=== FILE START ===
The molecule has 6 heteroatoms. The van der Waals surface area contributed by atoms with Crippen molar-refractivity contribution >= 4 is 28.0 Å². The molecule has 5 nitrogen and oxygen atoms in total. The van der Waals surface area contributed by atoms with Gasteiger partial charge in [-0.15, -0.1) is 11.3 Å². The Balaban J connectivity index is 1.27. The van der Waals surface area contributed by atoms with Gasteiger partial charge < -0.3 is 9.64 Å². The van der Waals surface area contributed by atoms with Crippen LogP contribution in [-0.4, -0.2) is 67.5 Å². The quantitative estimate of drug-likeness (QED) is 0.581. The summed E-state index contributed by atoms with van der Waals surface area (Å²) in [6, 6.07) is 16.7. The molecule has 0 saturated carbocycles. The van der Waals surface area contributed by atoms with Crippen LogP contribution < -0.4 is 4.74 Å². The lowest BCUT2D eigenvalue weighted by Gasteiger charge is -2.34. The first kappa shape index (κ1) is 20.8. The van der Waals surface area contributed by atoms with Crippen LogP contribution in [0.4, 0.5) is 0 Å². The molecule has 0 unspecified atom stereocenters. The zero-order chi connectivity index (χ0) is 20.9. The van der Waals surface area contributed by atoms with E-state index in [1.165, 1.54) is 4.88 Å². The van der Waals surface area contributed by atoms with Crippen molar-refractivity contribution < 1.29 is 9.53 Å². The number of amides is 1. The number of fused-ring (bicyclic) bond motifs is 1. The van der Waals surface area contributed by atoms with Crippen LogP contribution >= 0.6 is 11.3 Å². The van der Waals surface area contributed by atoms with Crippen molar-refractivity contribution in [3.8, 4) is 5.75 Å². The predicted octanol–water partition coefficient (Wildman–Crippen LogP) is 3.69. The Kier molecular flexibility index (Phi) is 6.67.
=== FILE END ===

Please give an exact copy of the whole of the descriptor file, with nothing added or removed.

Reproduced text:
The molecule has 6 heteroatoms. The van der Waals surface area contributed by atoms with Crippen molar-refractivity contribution >= 4 is 28.0 Å². The molecule has 5 nitrogen and oxygen atoms in total. The van der Waals surface area contributed by atoms with Gasteiger partial charge in [-0.15, -0.1) is 11.3 Å². The Balaban J connectivity index is 1.27. The van der Waals surface area contributed by atoms with Gasteiger partial charge < -0.3 is 9.64 Å². The van der Waals surface area contributed by atoms with Crippen LogP contribution in [-0.4, -0.2) is 67.5 Å². The quantitative estimate of drug-likeness (QED) is 0.581. The summed E-state index contributed by atoms with van der Waals surface area (Å²) in [6, 6.07) is 16.7. The molecule has 0 saturated carbocycles. The van der Waals surface area contributed by atoms with Crippen LogP contribution < -0.4 is 4.74 Å². The lowest BCUT2D eigenvalue weighted by Gasteiger charge is -2.34. The first kappa shape index (κ1) is 20.8. The van der Waals surface area contributed by atoms with Crippen LogP contribution in [0.4, 0.5) is 0 Å². The molecule has 0 unspecified atom stereocenters. The zero-order chi connectivity index (χ0) is 20.9. The van der Waals surface area contributed by atoms with E-state index in [1.165, 1.54) is 4.88 Å². The van der Waals surface area contributed by atoms with Crippen molar-refractivity contribution < 1.29 is 9.53 Å². The number of amides is 1. The number of fused-ring (bicyclic) bond motifs is 1. The van der Waals surface area contributed by atoms with Crippen LogP contribution >= 0.6 is 11.3 Å². The van der Waals surface area contributed by atoms with Crippen molar-refractivity contribution in [3.8, 4) is 5.75 Å². The predicted octanol–water partition coefficient (Wildman–Crippen LogP) is 3.69. The Kier molecular flexibility index (Phi) is 6.67.